Really think twice any time you distrust someone. When we distrust someone, our natural instinct is to protect ourselves. The way that we protect ourselves is often by resisting, withholding, avoiding, arguing, ignoring, or attacking. Even if we don’t do it blatantly, our body language does it for us. Unfortunately, these behaviors only serve to accelerate the dysfunction; they encourage the other person distrust us. Whenever possible, extend trust first; assume good intentions unless you have evidence otherwise.





Eva Rykrsmith

Eva Rykrsmith is an organizational psychology practitioner. Her passion lies in bringing a psychology perspective to the business world, with the mission of creating a high-performance environment. Follow her @EvaRykr.

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  • Peter DeMarco

    I respectfully disagree with your statement, “Trust isn’t about truth and facts; it’s about perceptions of authenticity and caring.” Our relationships with others are built upon trust, which grows (at the very core of our transcendent being) out of truth-telling, not the emotions, as your article appears to advance. We would never be able to pursue excellence or possess integrity, if our trust with others is not, first, from truth telling.

    [Reply]

    Eva Rykrsmith Reply:

    Good catch–sometimes I forget the basics are not so basic. Trust absolutely stems from truth telling and that is a prerequisite for all of my thoughts above.
    Though always necessary, sometimes truth telling and good intentions are not enough. Other things we do or say can get in the way of trust.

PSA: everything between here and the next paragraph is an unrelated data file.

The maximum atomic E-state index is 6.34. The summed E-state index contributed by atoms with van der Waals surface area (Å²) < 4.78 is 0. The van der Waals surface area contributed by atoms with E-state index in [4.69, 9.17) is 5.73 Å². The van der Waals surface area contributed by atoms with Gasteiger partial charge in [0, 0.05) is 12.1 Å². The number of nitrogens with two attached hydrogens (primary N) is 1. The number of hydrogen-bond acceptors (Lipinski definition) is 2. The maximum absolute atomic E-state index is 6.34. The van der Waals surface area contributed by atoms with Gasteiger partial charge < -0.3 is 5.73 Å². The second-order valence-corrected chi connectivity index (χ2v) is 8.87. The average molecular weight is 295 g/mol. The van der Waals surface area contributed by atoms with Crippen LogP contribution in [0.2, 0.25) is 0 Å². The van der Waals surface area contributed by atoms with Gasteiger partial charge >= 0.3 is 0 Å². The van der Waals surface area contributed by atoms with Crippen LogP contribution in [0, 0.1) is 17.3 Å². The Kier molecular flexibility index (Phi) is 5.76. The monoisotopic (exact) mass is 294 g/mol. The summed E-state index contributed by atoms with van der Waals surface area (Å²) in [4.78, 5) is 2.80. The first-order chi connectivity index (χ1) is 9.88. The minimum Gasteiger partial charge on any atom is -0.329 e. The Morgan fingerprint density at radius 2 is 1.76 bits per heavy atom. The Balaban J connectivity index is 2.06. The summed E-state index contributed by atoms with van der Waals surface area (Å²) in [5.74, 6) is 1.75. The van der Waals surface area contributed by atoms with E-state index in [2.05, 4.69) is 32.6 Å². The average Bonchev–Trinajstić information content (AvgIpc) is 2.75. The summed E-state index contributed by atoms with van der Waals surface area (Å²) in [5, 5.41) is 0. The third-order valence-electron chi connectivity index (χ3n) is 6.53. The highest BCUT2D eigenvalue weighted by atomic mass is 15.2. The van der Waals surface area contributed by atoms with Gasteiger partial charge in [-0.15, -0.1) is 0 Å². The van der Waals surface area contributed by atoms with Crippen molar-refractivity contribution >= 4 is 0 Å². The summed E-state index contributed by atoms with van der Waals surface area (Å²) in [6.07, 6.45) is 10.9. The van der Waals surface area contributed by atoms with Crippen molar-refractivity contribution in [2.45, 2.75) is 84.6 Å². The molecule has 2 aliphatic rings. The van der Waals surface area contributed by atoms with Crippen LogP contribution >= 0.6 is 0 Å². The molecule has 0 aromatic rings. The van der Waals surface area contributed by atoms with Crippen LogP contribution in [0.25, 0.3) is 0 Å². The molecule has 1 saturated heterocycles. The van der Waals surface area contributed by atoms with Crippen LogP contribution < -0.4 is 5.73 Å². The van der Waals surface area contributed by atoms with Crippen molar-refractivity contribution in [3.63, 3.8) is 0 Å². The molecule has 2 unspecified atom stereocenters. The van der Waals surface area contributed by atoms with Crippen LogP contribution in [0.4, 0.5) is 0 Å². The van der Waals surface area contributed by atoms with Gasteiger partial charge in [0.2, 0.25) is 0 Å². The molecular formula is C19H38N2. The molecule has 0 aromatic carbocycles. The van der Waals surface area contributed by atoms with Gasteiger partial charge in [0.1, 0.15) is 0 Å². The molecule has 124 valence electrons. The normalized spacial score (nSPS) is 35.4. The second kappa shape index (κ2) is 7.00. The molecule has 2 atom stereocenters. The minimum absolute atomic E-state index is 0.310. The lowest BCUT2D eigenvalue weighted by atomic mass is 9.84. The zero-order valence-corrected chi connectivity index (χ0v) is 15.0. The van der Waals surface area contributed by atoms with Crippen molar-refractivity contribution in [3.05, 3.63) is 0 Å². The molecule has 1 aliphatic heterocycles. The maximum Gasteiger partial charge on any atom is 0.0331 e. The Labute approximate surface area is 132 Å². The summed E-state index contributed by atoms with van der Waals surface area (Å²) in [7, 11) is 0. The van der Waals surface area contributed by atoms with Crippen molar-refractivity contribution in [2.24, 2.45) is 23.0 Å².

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    Mira K Reply:

    It really depends on the truth you are sharing….Sometimes being to honest doe definitely not build trust rather it arouses emotional responses and people think you are too frank, blunt, etc. Little white lies can build trust in that people perceive you as someone that cares about others and tries to protect peoples feelings.
    In the extreme, psychopaths often have a skill to build trust with their victims by giving of the correct trust building signals. Trust is very complex, not rational and is build through perceptions and emotions. Yes in an ideal world truth should be all, but some truths are better left unknown.

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    Peter DeMarco Reply:

    Hi Mira, honesty is not the same as truth telling. We can be honest to a fault. The context and situation matter. We are obligated to tell the truth to those who have a right to know it, but not to those who do not have a need to know it and, especially, to those who intend to harm us unjustly. Trust is rational if it is healthy. If trust is not ultimately based in reasoning, then it leads to confusion, seduction and dis-regulated emotions. We learn to build authentic trust through self-mastery which educates our emotions, subordinating them to right reason.

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  • Geraldine Coy

    I think this is a great conversation. In my world, the basis for trust is truth. Truth allows others to understand the subtle biases, beliefs and values within. If truth is shared by colleagues, they have a much better platform from which to understand each other. This enables a more collaborative approach in the team, and although truth does not necessarily build friendships, it always helps to build bridges in understanding. Then, if the behavioural responses to agreed action is consistent with the stated truths, trust is the result. Thank you for a thought provoking debate!